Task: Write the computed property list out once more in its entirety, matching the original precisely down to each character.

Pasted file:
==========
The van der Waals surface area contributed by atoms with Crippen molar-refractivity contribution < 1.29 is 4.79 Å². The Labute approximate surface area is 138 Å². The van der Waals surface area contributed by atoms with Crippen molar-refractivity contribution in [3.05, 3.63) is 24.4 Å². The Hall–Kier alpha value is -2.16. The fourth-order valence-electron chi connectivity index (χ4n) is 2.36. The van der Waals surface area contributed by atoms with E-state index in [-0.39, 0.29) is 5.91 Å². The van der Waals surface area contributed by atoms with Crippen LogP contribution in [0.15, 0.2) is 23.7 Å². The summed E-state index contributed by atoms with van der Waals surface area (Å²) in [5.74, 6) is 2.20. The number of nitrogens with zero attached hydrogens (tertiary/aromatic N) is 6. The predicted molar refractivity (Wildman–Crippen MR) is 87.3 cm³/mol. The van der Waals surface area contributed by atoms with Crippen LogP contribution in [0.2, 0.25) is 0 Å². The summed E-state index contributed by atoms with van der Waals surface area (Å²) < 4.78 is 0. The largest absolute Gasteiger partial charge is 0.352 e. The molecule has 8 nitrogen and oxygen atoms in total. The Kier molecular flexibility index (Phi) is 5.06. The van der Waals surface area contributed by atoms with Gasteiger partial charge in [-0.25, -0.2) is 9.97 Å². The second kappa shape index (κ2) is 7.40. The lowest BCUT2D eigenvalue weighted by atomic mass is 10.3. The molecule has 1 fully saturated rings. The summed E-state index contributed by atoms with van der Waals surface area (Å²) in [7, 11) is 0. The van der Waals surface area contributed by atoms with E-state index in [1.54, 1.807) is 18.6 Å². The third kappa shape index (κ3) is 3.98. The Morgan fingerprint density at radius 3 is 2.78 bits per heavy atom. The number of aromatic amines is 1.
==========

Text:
The van der Waals surface area contributed by atoms with Crippen molar-refractivity contribution < 1.29 is 4.79 Å². The Labute approximate surface area is 138 Å². The van der Waals surface area contributed by atoms with Crippen molar-refractivity contribution in [3.05, 3.63) is 24.4 Å². The Hall–Kier alpha value is -2.16. The fourth-order valence-electron chi connectivity index (χ4n) is 2.36. The van der Waals surface area contributed by atoms with E-state index in [-0.39, 0.29) is 5.91 Å². The van der Waals surface area contributed by atoms with Crippen LogP contribution in [0.15, 0.2) is 23.7 Å². The summed E-state index contributed by atoms with van der Waals surface area (Å²) in [5.74, 6) is 2.20. The number of nitrogens with zero attached hydrogens (tertiary/aromatic N) is 6. The predicted molar refractivity (Wildman–Crippen MR) is 87.3 cm³/mol. The van der Waals surface area contributed by atoms with Crippen LogP contribution in [0.2, 0.25) is 0 Å². The summed E-state index contributed by atoms with van der Waals surface area (Å²) < 4.78 is 0. The largest absolute Gasteiger partial charge is 0.352 e. The molecule has 8 nitrogen and oxygen atoms in total. The Kier molecular flexibility index (Phi) is 5.06. The van der Waals surface area contributed by atoms with Gasteiger partial charge in [-0.25, -0.2) is 9.97 Å². The second kappa shape index (κ2) is 7.40. The lowest BCUT2D eigenvalue weighted by atomic mass is 10.3. The molecule has 1 fully saturated rings. The summed E-state index contributed by atoms with van der Waals surface area (Å²) in [7, 11) is 0. The van der Waals surface area contributed by atoms with E-state index in [1.54, 1.807) is 18.6 Å². The third kappa shape index (κ3) is 3.98. The Morgan fingerprint density at radius 3 is 2.78 bits per heavy atom. The number of aromatic amines is 1.